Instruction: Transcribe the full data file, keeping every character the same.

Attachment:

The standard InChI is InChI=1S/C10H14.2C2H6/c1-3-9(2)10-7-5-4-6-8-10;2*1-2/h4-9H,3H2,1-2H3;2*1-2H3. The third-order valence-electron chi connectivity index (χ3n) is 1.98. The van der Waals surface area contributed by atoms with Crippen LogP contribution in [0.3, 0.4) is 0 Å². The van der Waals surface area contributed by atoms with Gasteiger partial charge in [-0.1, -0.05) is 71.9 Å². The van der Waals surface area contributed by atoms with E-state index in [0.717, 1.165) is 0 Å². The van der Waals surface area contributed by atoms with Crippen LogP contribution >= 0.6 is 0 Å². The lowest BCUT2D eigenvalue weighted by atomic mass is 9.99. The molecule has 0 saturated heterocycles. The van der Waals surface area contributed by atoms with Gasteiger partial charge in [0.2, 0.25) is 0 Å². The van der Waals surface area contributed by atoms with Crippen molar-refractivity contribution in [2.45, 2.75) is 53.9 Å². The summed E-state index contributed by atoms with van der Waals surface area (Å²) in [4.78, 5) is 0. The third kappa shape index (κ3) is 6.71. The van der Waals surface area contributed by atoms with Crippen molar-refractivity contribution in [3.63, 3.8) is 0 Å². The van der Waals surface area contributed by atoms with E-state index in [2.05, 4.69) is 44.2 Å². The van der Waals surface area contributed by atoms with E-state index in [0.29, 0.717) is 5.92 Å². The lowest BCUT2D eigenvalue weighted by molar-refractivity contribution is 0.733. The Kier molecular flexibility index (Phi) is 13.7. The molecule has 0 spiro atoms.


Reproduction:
The standard InChI is InChI=1S/C10H14.2C2H6/c1-3-9(2)10-7-5-4-6-8-10;2*1-2/h4-9H,3H2,1-2H3;2*1-2H3. The third-order valence-electron chi connectivity index (χ3n) is 1.98. The van der Waals surface area contributed by atoms with Crippen LogP contribution in [0.3, 0.4) is 0 Å². The van der Waals surface area contributed by atoms with Gasteiger partial charge in [-0.1, -0.05) is 71.9 Å². The van der Waals surface area contributed by atoms with E-state index in [0.717, 1.165) is 0 Å². The van der Waals surface area contributed by atoms with Crippen LogP contribution >= 0.6 is 0 Å². The lowest BCUT2D eigenvalue weighted by atomic mass is 9.99. The molecule has 0 saturated heterocycles. The van der Waals surface area contributed by atoms with Gasteiger partial charge in [0.2, 0.25) is 0 Å². The van der Waals surface area contributed by atoms with Crippen molar-refractivity contribution in [2.45, 2.75) is 53.9 Å². The summed E-state index contributed by atoms with van der Waals surface area (Å²) in [4.78, 5) is 0. The third kappa shape index (κ3) is 6.71. The van der Waals surface area contributed by atoms with Crippen molar-refractivity contribution in [3.63, 3.8) is 0 Å². The van der Waals surface area contributed by atoms with E-state index in [2.05, 4.69) is 44.2 Å². The van der Waals surface area contributed by atoms with E-state index in [0.29, 0.717) is 5.92 Å². The lowest BCUT2D eigenvalue weighted by molar-refractivity contribution is 0.733. The Kier molecular flexibility index (Phi) is 13.7. The molecule has 0 spiro atoms.